Enchanted Garden With A Dark Twist

Rating ⭐⭐⭐⭐⭐

This book is so full of colour and life and drips raw emotion with every word and each new chapter has its own scent and just so amazing that every adjective I use to describe this fantastic novel will be drab and dull and fail to do justice to the story and to the lovey Anna-Marie McLemore.

This magical tale is about the Nomeolvides women who are caretakers of La Pradera – a land that is now a lush garden teeming with every sort of flora – and are bound to it by blood. Not just caretakers actually, they are what makes the land thrive and the flowers boom. Each woman has her own flower which is tied to their name. Even their family name is a play on the pretty Forget Me Not blooms (Nomeolvides breaks down to no me olvides which is Spanish for “don’t forget me”.

While the land itself is owned by the neighbouring family, Briars, that proprietorship is a mere formality. For all intents and purposes, La Pradera is the Nomeolvides’ curse to bear, literally. Or so we are led to believe.

For as long as anyone had memory, longer than the Nomeolvides women had been at La Pradera, each generation had borne five daughters. Only daughters, always five, like the petals on a forget-me-not. And ever since La Pradera had gotten its hold on them, sure and hard as a killing frost, every generation of five daughters had been trapped in these gardens, like their hearts were buried in the earth.

Since the beginning the reader is made aware of the mysterious curse of this family of women who cannot be with their true love. Their one true love always leaves them, in most cases disappears right in front of their eyes. Which brings us to the state of the current Nomeolvides clan of fifteen women under one roof, three generations of them. 5 cousins in each generation. We have the abuelas, mamas, and mijas all living together in some semblance of harmony.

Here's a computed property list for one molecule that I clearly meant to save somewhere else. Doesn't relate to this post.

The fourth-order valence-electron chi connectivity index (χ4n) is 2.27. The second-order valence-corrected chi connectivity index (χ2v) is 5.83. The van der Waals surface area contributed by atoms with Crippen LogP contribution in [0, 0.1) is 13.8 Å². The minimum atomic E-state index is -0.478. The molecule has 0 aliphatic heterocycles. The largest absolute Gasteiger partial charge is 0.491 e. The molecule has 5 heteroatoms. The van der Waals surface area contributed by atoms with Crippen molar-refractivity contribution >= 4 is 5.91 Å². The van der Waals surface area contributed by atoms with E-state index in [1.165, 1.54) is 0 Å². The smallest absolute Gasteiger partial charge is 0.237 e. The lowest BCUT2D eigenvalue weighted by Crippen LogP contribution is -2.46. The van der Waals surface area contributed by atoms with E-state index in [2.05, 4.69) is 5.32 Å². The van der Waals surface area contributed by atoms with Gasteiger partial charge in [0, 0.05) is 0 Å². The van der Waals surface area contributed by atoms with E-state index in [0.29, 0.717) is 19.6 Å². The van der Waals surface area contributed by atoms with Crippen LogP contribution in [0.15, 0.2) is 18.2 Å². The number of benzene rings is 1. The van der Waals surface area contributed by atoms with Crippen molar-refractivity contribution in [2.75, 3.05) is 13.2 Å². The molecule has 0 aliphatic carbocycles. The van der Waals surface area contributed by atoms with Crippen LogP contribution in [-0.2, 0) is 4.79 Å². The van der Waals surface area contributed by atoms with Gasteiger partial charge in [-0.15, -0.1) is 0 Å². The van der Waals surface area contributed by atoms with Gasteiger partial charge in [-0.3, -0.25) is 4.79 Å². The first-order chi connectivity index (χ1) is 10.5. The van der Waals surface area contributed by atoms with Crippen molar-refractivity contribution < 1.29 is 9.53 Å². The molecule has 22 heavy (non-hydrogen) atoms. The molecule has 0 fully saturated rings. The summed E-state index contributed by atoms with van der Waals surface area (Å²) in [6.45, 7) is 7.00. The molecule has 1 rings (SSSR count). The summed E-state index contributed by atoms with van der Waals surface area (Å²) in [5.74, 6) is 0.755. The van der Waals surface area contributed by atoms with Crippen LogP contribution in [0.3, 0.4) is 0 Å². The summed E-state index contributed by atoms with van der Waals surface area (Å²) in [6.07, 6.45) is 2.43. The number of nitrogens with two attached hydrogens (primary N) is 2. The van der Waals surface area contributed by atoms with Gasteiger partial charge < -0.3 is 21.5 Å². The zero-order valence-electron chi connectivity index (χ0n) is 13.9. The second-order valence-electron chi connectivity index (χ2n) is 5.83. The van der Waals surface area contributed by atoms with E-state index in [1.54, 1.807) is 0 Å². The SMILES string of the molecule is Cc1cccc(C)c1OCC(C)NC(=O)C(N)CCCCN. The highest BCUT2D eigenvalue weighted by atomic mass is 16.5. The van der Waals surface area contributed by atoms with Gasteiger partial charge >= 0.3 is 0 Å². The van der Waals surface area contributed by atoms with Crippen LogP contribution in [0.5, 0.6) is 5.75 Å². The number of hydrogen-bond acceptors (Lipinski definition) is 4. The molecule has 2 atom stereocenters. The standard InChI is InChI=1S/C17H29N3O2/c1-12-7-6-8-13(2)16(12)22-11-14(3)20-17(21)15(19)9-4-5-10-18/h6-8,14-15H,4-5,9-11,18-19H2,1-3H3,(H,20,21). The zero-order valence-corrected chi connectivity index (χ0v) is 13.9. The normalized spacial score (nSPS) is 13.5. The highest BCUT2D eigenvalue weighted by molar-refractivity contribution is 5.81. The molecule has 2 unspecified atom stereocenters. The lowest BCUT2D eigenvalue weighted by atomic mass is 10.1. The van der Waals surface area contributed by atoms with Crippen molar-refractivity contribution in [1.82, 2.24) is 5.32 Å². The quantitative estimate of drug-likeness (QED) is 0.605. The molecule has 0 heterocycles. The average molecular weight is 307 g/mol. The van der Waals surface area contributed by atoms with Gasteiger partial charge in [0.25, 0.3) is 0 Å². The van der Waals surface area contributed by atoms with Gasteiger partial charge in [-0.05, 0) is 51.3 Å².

Now that was just part one of the curse. Another part of it is the fact that they cannot leave La Pradera behind. The children have been raised with the horrors of female ancestors that have tried to escape the land and have died in unexplainable ways.

This premise carefully nurtures a story of the racism against Hispanics and their culture in the West, while delving into the intricacies of familial ties which is what makes this tale an even better read.

I would recommend everyone to read this book, even if you aren’t a fan of the same genre. I promise, you won’t be disappointed.

Until next time, U.

Book: Wild Beauty

Author: Anna-Marie McLemore

Genre: Fantasy, YA

Publisher: Feiwel & Friends



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